After reaching 1000 feet above the airport, push the yoke/joystick to level the flight at the designated altitude.
This part of the training ends here.
Why Vy? Why shouldn’t you fly faster? Or slower?
The initial climb after take-off is the most dangerous part of the flight, and engine failure in a single-engined plane results in difficult off-airport crash-landing or in an even more difficult u-turn towards the airport. At Vy plane climbs with the highest rate-of-climb. Therefore Vy will give you the biggest increase in flight altitude per unit of time. Height gained in this way can be a lifesaver in the event of failure as the plane will glide further.
Flaps? What about the flaps?
Set “small” flaps. In Cessna 172 – 10 degrees, which is the first position.
Large airplanes almost always takeoff with flaps extended in takeoff position. In some – several positions are available and chosen depending on weight and conditions. In small aircraft, no flaps takeoffs are acceptable (maybe even frequent), but the decision not to use flaps should deliberate.
Flaps help with takeoff in most cases. That is why, at this point, I advise “small” flaps for each takeoff.
And when to raise the flaps? At this stage (of training), I suggest you do not touch the flaps until the end of climb at Vy.
The trim tab is a small part of control surfaces, which can angle to balance the forces acting on the controls. Correct trimming stabilizes the flight. A simplification, but it is sufficient now.
The elevator trim angle changes the position of the elevator when the aircraft is in motion. The wrong angle of the trim tab will make it difficult to maneuver, and in an extreme case, it may be catastrophic. In flight, the correct trim by the feel of the controls – pilot eliminates any pressure on the yoke (I will explain this in detail in the next lesson).
It is not possible to trim the aircraft that is not moving, therefore before the takeoff pilot should set the trim in the position recommended by the pilot’s handbook. In Cessna 172 this position is marked. Set the pointer to the marked position before takeoff.
I will write more about trim in the next lesson.
- 7 (numeric keypad) – elevator trim (down)
- 1 (numeric keypad) – elevator trim (up)
The plane took off by itself!
This may happen during the roll. And it’s connected to trimming. At some weights, at the low weight, the plane may rotate and climb before reaching VR. Do not worry – this is perfectly ok. Takeoff position of the elevator trim is approximated and doesn’t take the actual weight into consideration (it does in computer-equipped airliners but not in Cessna 172).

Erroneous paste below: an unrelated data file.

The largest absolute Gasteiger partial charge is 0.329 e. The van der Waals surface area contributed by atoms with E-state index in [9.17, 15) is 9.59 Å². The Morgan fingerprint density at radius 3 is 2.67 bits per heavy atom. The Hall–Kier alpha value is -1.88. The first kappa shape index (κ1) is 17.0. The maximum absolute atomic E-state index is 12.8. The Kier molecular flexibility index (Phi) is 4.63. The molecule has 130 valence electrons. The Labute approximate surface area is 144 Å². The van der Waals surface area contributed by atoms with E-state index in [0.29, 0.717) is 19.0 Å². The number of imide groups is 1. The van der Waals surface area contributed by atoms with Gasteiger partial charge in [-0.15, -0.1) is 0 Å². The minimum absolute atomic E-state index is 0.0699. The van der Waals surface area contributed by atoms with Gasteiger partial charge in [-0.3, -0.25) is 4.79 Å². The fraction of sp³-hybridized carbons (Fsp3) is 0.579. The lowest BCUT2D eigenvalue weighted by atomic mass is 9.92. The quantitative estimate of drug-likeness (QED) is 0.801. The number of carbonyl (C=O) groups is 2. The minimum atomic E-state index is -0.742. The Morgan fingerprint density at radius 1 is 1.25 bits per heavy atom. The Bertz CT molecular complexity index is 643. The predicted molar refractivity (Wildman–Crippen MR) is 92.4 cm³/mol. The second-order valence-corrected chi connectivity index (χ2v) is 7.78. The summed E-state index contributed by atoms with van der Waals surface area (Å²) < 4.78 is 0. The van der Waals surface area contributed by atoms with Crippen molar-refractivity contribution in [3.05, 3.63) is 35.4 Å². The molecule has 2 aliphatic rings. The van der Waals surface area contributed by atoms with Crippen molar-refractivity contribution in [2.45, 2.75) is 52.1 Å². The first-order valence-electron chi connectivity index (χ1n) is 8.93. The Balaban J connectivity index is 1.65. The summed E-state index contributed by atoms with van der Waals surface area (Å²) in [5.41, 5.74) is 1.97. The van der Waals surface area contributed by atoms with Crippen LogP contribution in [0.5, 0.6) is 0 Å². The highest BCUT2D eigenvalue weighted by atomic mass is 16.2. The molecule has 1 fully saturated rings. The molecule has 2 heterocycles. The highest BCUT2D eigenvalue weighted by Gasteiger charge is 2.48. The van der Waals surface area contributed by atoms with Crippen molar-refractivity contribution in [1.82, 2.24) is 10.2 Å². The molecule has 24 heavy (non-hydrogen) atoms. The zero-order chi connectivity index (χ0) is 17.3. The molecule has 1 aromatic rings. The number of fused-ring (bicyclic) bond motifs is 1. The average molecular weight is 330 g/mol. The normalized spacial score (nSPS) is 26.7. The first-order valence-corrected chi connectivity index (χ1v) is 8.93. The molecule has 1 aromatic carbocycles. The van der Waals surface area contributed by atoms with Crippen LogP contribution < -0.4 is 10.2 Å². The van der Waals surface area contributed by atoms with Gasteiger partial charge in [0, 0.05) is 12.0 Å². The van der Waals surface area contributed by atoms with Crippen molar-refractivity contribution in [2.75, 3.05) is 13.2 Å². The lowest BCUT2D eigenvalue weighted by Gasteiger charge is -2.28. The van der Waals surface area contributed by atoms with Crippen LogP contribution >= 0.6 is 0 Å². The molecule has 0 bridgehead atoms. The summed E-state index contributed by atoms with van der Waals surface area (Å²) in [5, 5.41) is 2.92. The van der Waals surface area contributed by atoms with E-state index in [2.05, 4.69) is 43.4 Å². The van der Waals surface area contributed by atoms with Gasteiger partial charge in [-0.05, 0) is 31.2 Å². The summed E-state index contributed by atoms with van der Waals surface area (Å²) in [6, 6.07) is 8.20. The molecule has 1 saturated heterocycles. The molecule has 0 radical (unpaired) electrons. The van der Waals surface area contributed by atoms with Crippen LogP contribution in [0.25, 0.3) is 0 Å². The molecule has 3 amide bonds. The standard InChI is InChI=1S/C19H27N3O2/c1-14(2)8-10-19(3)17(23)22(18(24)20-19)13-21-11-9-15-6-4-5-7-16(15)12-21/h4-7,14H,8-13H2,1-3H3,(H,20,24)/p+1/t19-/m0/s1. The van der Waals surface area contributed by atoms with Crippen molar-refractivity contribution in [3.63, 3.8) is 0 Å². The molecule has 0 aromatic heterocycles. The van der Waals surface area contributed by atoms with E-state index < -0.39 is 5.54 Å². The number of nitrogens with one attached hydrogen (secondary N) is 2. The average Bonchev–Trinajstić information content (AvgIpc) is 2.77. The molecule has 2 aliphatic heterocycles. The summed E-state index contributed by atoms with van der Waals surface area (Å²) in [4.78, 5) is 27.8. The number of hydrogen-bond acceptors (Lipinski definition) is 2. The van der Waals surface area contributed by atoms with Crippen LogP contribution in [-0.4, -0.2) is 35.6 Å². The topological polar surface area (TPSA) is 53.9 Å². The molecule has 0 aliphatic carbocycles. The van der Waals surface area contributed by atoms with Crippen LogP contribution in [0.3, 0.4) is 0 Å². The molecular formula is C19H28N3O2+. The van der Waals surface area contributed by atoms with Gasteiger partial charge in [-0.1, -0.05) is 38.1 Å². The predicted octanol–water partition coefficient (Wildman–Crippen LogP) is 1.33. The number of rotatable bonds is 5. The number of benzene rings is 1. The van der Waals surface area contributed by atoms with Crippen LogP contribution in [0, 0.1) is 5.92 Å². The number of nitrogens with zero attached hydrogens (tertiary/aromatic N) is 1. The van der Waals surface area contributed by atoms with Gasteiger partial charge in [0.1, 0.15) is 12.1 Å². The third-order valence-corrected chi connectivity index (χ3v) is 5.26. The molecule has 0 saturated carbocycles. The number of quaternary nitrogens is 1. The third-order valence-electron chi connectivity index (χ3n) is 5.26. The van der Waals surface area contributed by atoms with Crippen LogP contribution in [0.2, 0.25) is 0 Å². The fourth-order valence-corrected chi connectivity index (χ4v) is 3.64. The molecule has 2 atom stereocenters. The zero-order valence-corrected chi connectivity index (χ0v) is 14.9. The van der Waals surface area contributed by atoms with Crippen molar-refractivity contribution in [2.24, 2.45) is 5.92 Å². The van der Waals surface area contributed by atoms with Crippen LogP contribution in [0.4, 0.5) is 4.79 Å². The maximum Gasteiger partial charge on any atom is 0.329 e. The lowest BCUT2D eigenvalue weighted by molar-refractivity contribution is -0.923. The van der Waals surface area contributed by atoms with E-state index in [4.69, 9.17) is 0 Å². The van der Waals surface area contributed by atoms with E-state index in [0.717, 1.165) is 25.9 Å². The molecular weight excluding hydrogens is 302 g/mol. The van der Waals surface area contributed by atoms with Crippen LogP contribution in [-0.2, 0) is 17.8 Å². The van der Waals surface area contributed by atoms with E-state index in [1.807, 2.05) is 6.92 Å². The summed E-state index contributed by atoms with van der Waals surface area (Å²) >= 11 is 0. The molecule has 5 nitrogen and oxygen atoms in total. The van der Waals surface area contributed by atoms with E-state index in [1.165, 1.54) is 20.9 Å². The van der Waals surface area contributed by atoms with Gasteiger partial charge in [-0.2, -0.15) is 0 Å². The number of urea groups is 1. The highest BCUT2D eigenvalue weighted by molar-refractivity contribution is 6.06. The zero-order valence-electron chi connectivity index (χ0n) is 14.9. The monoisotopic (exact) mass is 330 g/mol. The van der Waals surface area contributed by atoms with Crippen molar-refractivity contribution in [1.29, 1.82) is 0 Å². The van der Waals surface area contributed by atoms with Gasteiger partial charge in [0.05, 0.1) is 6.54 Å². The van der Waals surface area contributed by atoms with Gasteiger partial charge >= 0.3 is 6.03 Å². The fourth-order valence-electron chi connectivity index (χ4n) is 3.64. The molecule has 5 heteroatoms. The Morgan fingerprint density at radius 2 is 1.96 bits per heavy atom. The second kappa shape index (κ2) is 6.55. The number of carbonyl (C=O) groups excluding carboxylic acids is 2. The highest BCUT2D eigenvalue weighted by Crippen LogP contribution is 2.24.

If the plane takes off by itself – let it. Just control what is happening and begin your climb as described above.
Instrument scanning and direction holding
I have already mentioned the need to control the speed, so look at airspeed indicator frequently. You should also reach the designated height – the second instrument to look at is the altimeter.
Roll and takeoff put the heaviest load on the engine, therefore, you must also look at the engine indicators. Keep an eye for a sudden drop in oil pressure, an unusual rise in temperature or other undesirable phenomena.
Maintain the direction by observing external reference points. Choose a point on the horizon and steer towards it. It’s a better than looking at the compass.
Run the simulator and set the flight:
- aircraft – Cessna 172
- airport – Heringsdorf (EDAH)
- location at the airport – active runway
- weather – fair weather
- time – day
For this exercise, I chose Heringsdorf, which has a nice and free scenery for P3D and FSX. There is a comfortable, long and wide runway – so I recommend it. You can practice this at any airport, but I suggest using one with wide, paved runway. Training on a narrow grass strip is much harder.
Captain7, who generously shared his Heringsdorf for free also did a payware scenery of Magdeburg. Take a look – it’s really nice.
Load the simulation, set the parking brake (Ctrl +. [Dot]) and auto-start the engine (Ctrl + E). On A2A plane, use the Shift-3 panel and auto-start option. If the engine was running – leave it as it is.
Prepare for takeoff
- Set the trim so that the indicator agrees with the arrow (default 1 and 7 on the numeric keypad).
- Make sure that the fuel mixture is set to rich (red lever in Cessna 172 pressed all the way into the panel). If it is not – use the mouse to push it forward in the virtual cockpit (click and drag).
- Make sure the engine is running.
- Close the throttle (move the lever on the joystick back / same with the throttle in the virtual cockpit).
- Release the parking brake.
- Open the throttle with a smooth motion (fully!).
- Use the rudder (pedals or joystick rotation) to control the direction.
- When passing VR, pull on the yoke or joystick. VR for Cessna 172 – 55 knots.
- Confirm the plane is in climb.
- Stabilize the speed on Vy. For Cessna 172 – 79 knots.
- Level of at 1,000 feet above the ground. If you in Heringsdorf – level off at 1100 above sea level (the runway is at about 100 feet).